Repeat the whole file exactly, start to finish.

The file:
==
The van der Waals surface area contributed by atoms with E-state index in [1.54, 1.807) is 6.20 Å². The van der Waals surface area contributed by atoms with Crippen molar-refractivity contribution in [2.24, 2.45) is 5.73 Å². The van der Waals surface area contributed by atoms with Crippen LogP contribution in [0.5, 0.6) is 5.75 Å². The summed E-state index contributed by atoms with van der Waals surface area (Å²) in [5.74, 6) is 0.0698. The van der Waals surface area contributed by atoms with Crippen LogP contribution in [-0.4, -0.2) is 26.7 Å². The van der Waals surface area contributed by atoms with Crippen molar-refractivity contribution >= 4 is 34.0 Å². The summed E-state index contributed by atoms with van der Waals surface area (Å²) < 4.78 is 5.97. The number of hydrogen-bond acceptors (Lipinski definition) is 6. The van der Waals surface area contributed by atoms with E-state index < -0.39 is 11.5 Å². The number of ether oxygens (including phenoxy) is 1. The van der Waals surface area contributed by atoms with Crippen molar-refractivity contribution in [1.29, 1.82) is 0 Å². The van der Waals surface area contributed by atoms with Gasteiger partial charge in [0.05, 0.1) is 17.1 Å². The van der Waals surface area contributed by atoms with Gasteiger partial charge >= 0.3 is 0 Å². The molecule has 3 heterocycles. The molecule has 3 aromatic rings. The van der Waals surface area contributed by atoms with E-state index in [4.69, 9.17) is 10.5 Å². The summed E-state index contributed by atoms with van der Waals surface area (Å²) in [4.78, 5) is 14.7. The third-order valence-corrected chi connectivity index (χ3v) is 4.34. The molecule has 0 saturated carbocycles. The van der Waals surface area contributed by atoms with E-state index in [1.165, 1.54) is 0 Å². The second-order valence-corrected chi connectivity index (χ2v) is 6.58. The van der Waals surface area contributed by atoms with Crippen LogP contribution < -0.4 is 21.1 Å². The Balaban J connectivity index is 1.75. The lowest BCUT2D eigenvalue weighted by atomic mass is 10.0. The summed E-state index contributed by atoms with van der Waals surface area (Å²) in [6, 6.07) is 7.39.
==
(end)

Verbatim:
The van der Waals surface area contributed by atoms with E-state index in [1.54, 1.807) is 6.20 Å². The van der Waals surface area contributed by atoms with Crippen molar-refractivity contribution in [2.24, 2.45) is 5.73 Å². The van der Waals surface area contributed by atoms with Crippen LogP contribution in [0.5, 0.6) is 5.75 Å². The summed E-state index contributed by atoms with van der Waals surface area (Å²) in [5.74, 6) is 0.0698. The van der Waals surface area contributed by atoms with Crippen LogP contribution in [-0.4, -0.2) is 26.7 Å². The van der Waals surface area contributed by atoms with Crippen molar-refractivity contribution >= 4 is 34.0 Å². The summed E-state index contributed by atoms with van der Waals surface area (Å²) < 4.78 is 5.97. The number of hydrogen-bond acceptors (Lipinski definition) is 6. The van der Waals surface area contributed by atoms with E-state index < -0.39 is 11.5 Å². The number of ether oxygens (including phenoxy) is 1. The van der Waals surface area contributed by atoms with Crippen molar-refractivity contribution in [1.29, 1.82) is 0 Å². The van der Waals surface area contributed by atoms with Gasteiger partial charge in [0.05, 0.1) is 17.1 Å². The van der Waals surface area contributed by atoms with Gasteiger partial charge >= 0.3 is 0 Å². The molecule has 3 heterocycles. The molecule has 3 aromatic rings. The van der Waals surface area contributed by atoms with E-state index in [4.69, 9.17) is 10.5 Å². The summed E-state index contributed by atoms with van der Waals surface area (Å²) in [4.78, 5) is 14.7. The third-order valence-corrected chi connectivity index (χ3v) is 4.34. The molecule has 0 saturated carbocycles. The van der Waals surface area contributed by atoms with E-state index in [1.165, 1.54) is 0 Å². The second-order valence-corrected chi connectivity index (χ2v) is 6.58. The van der Waals surface area contributed by atoms with Crippen LogP contribution < -0.4 is 21.1 Å². The Balaban J connectivity index is 1.75. The lowest BCUT2D eigenvalue weighted by atomic mass is 10.0. The summed E-state index contributed by atoms with van der Waals surface area (Å²) in [6, 6.07) is 7.39.